9. An apparatus controlling a feedback shift register, comprising:
means for checking one of whether the feedback shift register is in a not-allowed state or whether the feedback shift register is seeded such that the feedback shift register is going to assume the not-allowed state; and
means for, upon the one of the feedback shift register being in the not-allowed state, or the feedback shift register being seeded such that the feedback shift register is going to assume the not-allowed state, changing the state of the feedback shift register or seeding the feedback shift register such that the feedback shift register assumes an allowed state.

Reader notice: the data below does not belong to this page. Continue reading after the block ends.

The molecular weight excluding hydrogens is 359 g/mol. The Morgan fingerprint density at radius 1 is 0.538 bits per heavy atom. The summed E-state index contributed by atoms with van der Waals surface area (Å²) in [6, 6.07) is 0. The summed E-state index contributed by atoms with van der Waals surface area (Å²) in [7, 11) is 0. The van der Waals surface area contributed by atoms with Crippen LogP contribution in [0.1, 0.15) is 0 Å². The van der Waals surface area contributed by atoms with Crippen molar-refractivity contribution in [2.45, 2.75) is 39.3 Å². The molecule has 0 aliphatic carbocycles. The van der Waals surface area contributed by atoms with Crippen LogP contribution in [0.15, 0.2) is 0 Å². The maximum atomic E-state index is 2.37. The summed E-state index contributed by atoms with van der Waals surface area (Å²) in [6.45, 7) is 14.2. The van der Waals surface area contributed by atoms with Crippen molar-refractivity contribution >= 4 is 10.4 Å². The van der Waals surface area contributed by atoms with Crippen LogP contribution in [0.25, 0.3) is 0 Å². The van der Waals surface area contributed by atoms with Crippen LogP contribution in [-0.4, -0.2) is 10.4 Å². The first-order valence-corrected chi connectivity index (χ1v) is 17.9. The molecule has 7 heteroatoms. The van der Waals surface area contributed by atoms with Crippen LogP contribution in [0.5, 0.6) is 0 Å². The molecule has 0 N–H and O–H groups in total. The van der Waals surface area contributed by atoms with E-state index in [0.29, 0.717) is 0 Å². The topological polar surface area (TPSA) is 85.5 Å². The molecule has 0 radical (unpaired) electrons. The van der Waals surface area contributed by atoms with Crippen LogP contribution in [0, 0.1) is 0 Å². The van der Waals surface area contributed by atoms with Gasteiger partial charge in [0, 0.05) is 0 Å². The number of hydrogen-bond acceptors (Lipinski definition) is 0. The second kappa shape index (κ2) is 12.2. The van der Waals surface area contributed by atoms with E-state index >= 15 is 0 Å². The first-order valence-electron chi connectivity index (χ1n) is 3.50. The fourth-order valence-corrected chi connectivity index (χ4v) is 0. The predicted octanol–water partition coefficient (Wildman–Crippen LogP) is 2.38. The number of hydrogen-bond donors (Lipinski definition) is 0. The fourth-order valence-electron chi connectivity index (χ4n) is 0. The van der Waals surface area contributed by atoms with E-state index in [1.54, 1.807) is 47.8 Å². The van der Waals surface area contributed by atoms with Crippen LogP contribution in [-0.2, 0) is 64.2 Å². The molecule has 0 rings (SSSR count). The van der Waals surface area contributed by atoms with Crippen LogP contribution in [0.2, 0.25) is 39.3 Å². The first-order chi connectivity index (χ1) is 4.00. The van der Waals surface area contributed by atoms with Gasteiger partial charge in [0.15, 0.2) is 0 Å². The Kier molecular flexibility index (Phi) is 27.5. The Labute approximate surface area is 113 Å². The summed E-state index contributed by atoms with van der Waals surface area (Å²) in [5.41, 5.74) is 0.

10. The apparatus according to claim 9, wherein the feedback shift register is a feedback shift register having a length n and a period length of 2n−1, and the means for checking is configured to check one of whether the feedback shift register is in a fixed state, or is seeded such that the feedback shift register is going to assume the fixed state.
11. The apparatus according to claim 9, wherein the means for checking is configured to survey a feedback signal of the feedback shift register and to regard the feedback shift register as being in the not-allowed state if the feedback signal assumes one of a logical 1 and a logical 0 for a number of feedback shift register clock cycles equal to or greater than a predetermined number.
12. The apparatus according to claim 9, wherein the means for changing is configured to change the feedback shift register's state by altering the feedback signal of the feedback shift register.